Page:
|Publication number||US6434948 B1|
|Application number||US 09/601,119|
|Publication date||Aug 20, 2002|
|Filing date||Jan 29, 1999|
|Priority date||Jan 30, 1998|
|Also published as||CA2319816A1, CA2319816C, CN1121332C, CN1289298A, DE69925713D1, EP1051325A1, EP1051325B1, WO1999038762A1|
|Publication number||09601119, 601119, PCT/1999/26, PCT/NO/1999/000026, PCT/NO/1999/00026, PCT/NO/99/000026, PCT/NO/99/00026, PCT/NO1999/000026, PCT/NO1999/00026, PCT/NO1999000026, PCT/NO199900026, PCT/NO99/000026, PCT/NO99/00026, PCT/NO99000026, PCT/NO9900026, US 6434948 B1, US 6434948B1, US-B1-6434948, US6434948 B1, US6434948B1|
|Inventors||Jorgen Eide, Svein Are Løtvedt, Jan-Kristian Haukeland, Jonas Schanche Sandves|
|Original Assignee||Den Norske Stats Oljeselskap A.S. And Navion As|
|Export Citation||BiBTeX, EndNote, RefMan|
|Patent Citations (5), Referenced by (31), Classifications (11), Legal Events (8)|
|External Links: USPTO, USPTO Assignment, Espacenet|
This invention relates to a system combining two vessels for handling liquid natural gas and other natural petroleum products, with one vessel being a floating production, storage and offloading lying at a petroleum producing seabed arrangement, ant with the other vessel being an LNG tank vessel or an ordinary tanker.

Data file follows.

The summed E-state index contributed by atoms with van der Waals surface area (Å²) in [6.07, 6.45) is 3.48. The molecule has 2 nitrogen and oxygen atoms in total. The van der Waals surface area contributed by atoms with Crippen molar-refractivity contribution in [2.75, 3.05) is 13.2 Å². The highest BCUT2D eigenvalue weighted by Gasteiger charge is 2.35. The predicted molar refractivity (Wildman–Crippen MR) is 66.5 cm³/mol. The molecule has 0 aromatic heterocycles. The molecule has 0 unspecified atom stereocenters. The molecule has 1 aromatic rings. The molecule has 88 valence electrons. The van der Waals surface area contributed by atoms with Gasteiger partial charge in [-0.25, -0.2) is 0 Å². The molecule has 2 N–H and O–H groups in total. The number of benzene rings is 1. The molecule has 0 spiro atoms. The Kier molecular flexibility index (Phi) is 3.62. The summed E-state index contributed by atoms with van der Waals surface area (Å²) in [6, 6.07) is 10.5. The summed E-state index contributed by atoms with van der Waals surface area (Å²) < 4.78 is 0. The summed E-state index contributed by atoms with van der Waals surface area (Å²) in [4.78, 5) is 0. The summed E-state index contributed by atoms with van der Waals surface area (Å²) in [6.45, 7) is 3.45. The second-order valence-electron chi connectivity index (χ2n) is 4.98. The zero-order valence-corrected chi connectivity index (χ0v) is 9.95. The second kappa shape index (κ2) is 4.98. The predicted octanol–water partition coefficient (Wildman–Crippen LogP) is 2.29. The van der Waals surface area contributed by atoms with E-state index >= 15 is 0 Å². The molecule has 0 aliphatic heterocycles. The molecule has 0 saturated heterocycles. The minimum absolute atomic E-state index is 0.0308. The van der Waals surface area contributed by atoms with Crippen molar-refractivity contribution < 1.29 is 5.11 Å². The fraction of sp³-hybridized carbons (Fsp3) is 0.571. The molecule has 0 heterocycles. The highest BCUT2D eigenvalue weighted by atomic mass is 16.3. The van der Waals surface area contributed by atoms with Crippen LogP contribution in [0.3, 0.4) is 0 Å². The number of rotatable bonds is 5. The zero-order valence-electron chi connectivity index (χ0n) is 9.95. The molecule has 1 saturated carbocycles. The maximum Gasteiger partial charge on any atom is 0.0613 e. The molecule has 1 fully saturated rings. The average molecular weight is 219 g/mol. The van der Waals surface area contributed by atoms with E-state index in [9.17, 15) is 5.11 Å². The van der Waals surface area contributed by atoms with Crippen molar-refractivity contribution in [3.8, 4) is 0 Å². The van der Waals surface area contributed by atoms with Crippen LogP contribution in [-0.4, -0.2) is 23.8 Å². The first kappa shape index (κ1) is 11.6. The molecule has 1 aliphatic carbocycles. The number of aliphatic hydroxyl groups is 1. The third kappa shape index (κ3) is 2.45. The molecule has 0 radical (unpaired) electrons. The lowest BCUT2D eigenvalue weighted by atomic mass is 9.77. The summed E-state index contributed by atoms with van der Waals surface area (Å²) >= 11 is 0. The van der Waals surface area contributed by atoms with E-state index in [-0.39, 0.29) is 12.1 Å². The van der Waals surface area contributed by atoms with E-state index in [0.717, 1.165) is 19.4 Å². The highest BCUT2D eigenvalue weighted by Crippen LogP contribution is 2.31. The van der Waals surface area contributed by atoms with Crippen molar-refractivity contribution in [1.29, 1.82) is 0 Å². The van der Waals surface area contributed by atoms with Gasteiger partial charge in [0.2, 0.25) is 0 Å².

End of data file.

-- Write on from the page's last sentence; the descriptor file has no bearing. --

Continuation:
In connection with and during offshore production of floating gas (LNG, NGL and LPG) usually stabilized oil and/or condensate is produced. Delivery of LNG is usually tied to long-term contracts, while gas condensate contains light or “volatile” petroleum components which may be delivered at a spot marked to the refinery which at any time might need such light petroleum components for the refining process. The vessels devices for the export system from such a combined offshore oil/gas conversion FPSO must satisfy both these products, export demands in a way so that two different tanker vessels like LNG tank vessels and conventional tank vessels shall be able to moorage to the FPSO-vessel and be connected with their respective transfer systems, whereof the first is cryogenic for LNG transfer, and the second may be arranged for transfer of petroleum components being fluid at higher temperatures.
Liquid Natural Gas “LNG” is a liquid, fluid methane, with boiling point between −165° C. and −163° C.
Gas condensate is the part of the gas from a producing well which is separated into liquid phase, consisting of light petroleum components.
The term “cryogenic” describes in this relation a thermally isolated system arranged for handling a gas being cooled down to its liquid phase. The liquid here is LNG. The isolation usually consists of vacuum combined with ordinary isolating material.